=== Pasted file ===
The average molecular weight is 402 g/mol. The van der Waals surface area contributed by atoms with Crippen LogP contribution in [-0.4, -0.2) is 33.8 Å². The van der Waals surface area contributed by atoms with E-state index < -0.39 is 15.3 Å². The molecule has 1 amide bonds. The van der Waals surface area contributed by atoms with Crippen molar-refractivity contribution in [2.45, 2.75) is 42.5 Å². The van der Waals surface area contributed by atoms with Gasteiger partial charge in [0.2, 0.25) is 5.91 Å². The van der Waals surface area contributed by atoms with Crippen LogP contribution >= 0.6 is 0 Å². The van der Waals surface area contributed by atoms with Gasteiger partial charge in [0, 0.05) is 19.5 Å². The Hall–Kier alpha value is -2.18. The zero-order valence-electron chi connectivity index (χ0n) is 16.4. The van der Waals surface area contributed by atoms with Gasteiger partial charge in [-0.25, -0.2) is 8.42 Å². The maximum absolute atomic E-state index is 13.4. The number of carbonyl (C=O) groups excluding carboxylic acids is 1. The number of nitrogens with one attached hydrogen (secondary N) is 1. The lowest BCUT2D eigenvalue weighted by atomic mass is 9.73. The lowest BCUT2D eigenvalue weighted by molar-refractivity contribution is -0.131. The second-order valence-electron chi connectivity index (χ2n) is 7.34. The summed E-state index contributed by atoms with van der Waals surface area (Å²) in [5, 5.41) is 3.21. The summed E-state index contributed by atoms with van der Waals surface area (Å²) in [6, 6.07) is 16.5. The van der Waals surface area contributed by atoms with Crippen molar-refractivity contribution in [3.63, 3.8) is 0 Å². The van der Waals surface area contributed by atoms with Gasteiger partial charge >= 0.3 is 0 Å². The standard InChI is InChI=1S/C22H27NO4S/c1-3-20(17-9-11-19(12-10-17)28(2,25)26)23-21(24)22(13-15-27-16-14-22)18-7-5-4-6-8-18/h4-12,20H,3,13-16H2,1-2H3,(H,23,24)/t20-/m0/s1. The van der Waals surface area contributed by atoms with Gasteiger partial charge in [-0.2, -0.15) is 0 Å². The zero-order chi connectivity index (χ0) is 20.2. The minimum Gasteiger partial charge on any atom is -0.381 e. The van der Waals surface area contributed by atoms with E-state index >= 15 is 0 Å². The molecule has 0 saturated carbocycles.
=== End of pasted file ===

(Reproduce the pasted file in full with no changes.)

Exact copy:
The average molecular weight is 402 g/mol. The van der Waals surface area contributed by atoms with Crippen LogP contribution in [-0.4, -0.2) is 33.8 Å². The van der Waals surface area contributed by atoms with E-state index < -0.39 is 15.3 Å². The molecule has 1 amide bonds. The van der Waals surface area contributed by atoms with Crippen molar-refractivity contribution in [2.45, 2.75) is 42.5 Å². The van der Waals surface area contributed by atoms with Gasteiger partial charge in [0.2, 0.25) is 5.91 Å². The van der Waals surface area contributed by atoms with Crippen LogP contribution >= 0.6 is 0 Å². The van der Waals surface area contributed by atoms with Gasteiger partial charge in [0, 0.05) is 19.5 Å². The Hall–Kier alpha value is -2.18. The zero-order valence-electron chi connectivity index (χ0n) is 16.4. The van der Waals surface area contributed by atoms with Gasteiger partial charge in [-0.25, -0.2) is 8.42 Å². The maximum absolute atomic E-state index is 13.4. The number of carbonyl (C=O) groups excluding carboxylic acids is 1. The number of nitrogens with one attached hydrogen (secondary N) is 1. The lowest BCUT2D eigenvalue weighted by atomic mass is 9.73. The lowest BCUT2D eigenvalue weighted by molar-refractivity contribution is -0.131. The second-order valence-electron chi connectivity index (χ2n) is 7.34. The summed E-state index contributed by atoms with van der Waals surface area (Å²) in [5, 5.41) is 3.21. The summed E-state index contributed by atoms with van der Waals surface area (Å²) in [6, 6.07) is 16.5. The van der Waals surface area contributed by atoms with Crippen molar-refractivity contribution in [3.63, 3.8) is 0 Å². The van der Waals surface area contributed by atoms with Gasteiger partial charge >= 0.3 is 0 Å². The standard InChI is InChI=1S/C22H27NO4S/c1-3-20(17-9-11-19(12-10-17)28(2,25)26)23-21(24)22(13-15-27-16-14-22)18-7-5-4-6-8-18/h4-12,20H,3,13-16H2,1-2H3,(H,23,24)/t20-/m0/s1. The van der Waals surface area contributed by atoms with Gasteiger partial charge in [-0.2, -0.15) is 0 Å². The zero-order chi connectivity index (χ0) is 20.2. The minimum Gasteiger partial charge on any atom is -0.381 e. The van der Waals surface area contributed by atoms with E-state index >= 15 is 0 Å². The molecule has 0 saturated carbocycles.